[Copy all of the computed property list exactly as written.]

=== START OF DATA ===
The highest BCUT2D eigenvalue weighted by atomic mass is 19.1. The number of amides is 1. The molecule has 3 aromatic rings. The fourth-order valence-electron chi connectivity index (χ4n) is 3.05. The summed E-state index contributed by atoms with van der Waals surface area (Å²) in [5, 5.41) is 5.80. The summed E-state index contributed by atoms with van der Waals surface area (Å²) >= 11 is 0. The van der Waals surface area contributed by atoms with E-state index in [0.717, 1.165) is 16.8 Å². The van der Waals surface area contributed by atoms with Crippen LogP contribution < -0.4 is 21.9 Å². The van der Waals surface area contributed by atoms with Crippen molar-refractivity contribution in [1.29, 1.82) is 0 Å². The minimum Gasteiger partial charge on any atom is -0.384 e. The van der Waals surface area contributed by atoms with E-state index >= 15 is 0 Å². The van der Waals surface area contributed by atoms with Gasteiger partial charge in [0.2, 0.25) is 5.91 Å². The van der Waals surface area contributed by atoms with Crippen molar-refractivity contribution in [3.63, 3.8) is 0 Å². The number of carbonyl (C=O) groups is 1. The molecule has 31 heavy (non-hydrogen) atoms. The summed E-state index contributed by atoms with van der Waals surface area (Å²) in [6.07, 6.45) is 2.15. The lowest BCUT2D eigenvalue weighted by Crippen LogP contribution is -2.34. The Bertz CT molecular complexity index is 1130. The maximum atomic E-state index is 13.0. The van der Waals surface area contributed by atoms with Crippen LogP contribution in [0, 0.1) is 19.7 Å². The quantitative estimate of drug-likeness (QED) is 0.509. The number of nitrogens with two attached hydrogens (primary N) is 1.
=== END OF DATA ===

The highest BCUT2D eigenvalue weighted by atomic mass is 19.1. The number of amides is 1. The molecule has 3 aromatic rings. The fourth-order valence-electron chi connectivity index (χ4n) is 3.05. The summed E-state index contributed by atoms with van der Waals surface area (Å²) in [5, 5.41) is 5.80. The summed E-state index contributed by atoms with van der Waals surface area (Å²) >= 11 is 0. The van der Waals surface area contributed by atoms with E-state index in [0.717, 1.165) is 16.8 Å². The van der Waals surface area contributed by atoms with Crippen LogP contribution < -0.4 is 21.9 Å². The van der Waals surface area contributed by atoms with Crippen molar-refractivity contribution in [1.29, 1.82) is 0 Å². The minimum Gasteiger partial charge on any atom is -0.384 e. The van der Waals surface area contributed by atoms with E-state index >= 15 is 0 Å². The van der Waals surface area contributed by atoms with Gasteiger partial charge in [0.2, 0.25) is 5.91 Å². The van der Waals surface area contributed by atoms with Crippen molar-refractivity contribution in [3.63, 3.8) is 0 Å². The number of carbonyl (C=O) groups is 1. The molecule has 31 heavy (non-hydrogen) atoms. The summed E-state index contributed by atoms with van der Waals surface area (Å²) in [6.07, 6.45) is 2.15. The lowest BCUT2D eigenvalue weighted by Crippen LogP contribution is -2.34. The Bertz CT molecular complexity index is 1130. The maximum atomic E-state index is 13.0. The van der Waals surface area contributed by atoms with Crippen LogP contribution in [0, 0.1) is 19.7 Å². The quantitative estimate of drug-likeness (QED) is 0.509. The number of nitrogens with two attached hydrogens (primary N) is 1.